Legislators have passed a motion urging government to develop a comprehensive policy on the haemophilia disorder.
MPs supported the motion moved by Hon. Joseph Ssewungu (Kalungu West) and seconded by Hon. Margaret Rwabushaija (Workers) during the plenary sitting on Tuesday 16th May 2017.
Ssewungu said that the motion was intent on making sure that government recognises the prevalence of the condition amongst Ugandans and provide cheaper diagnosis and treatment of the condition.
Haemophilia is a disorder that slows the blood clotting process, which is needed to stop bleeding, leading to people suffering from it to bleed longer following an injury.
“I learnt about the condition when I found that my son was suffering from it and to my dismay, we failed to find proper diagnosis at Mulago National Referral Hospital because the machine did not have the necessary reagents,” Ssewungu said.
He added that the cheapest diagnosis from a private hospital in Kampala costs about US$ 200.
Ssewungu said, “I discovered that over 60 children suffer from the rare condition, which can be fatal; we need the Ministry of Health to exercise due diligence on the matter.”
Hon. Rwabushaija noted that a woman with this condition risks dying while giving birth and added that there are increased chances of catching infections due to constant blood transfusion to restore blood in the event of an injury.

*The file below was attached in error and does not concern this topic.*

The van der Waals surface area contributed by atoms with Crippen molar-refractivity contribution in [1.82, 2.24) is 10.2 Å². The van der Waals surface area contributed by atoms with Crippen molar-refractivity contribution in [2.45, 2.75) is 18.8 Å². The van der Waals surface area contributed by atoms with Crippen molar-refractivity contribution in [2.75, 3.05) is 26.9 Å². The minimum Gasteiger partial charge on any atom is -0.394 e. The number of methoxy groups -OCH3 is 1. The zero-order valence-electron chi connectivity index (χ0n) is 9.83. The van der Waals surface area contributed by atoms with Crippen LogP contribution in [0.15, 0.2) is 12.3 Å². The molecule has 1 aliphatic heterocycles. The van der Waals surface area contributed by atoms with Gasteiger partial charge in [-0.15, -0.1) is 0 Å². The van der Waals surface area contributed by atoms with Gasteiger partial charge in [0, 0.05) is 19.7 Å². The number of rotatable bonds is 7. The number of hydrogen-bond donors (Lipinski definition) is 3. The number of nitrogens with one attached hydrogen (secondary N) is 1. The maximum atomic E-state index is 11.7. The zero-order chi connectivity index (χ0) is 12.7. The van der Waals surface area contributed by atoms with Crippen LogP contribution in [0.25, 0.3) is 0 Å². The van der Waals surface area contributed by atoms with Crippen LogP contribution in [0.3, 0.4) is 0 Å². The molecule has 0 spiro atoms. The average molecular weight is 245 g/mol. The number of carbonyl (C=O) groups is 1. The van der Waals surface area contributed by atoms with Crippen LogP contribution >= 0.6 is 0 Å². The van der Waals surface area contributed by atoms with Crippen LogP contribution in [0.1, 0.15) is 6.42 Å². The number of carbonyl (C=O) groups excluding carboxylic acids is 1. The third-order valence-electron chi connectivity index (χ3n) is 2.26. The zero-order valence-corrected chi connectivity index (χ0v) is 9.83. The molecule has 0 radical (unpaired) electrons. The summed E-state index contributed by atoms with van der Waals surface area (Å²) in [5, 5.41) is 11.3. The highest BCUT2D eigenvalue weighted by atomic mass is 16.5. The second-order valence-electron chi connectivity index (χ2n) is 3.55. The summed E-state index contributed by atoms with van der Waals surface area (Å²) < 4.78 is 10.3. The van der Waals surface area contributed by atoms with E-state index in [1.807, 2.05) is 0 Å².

The Minister of State for Primary Health Care, Hon. Dr. Joyce Moriku thanked the MPs for spearheading the cause accepting that the condition exists in the country.
“The Ministry of Health has a policy which encompasses all these rare genetic disorders; however I agree that we need something more comprehensive to deal with the haemophilia disorder,” Dr. Moriku said.
The Minister of State for Health (General Duties), Sarah Opendi however said that the population with the condition is estimated at 0.01%.
“We can test for haemophilia at Mulago National Referral Hospital; we cannot have a single policy for the disease but rather something comprehensive,” Opendi said.
The Speaker to Parliament, Rt. Hon. Rebecca Kadaga, said that, “Even if they are 0.01% suffering from the condition they still exist and need to be managed; these people need awareness and advocacy; something needs to be done for them regardless of the numbers.”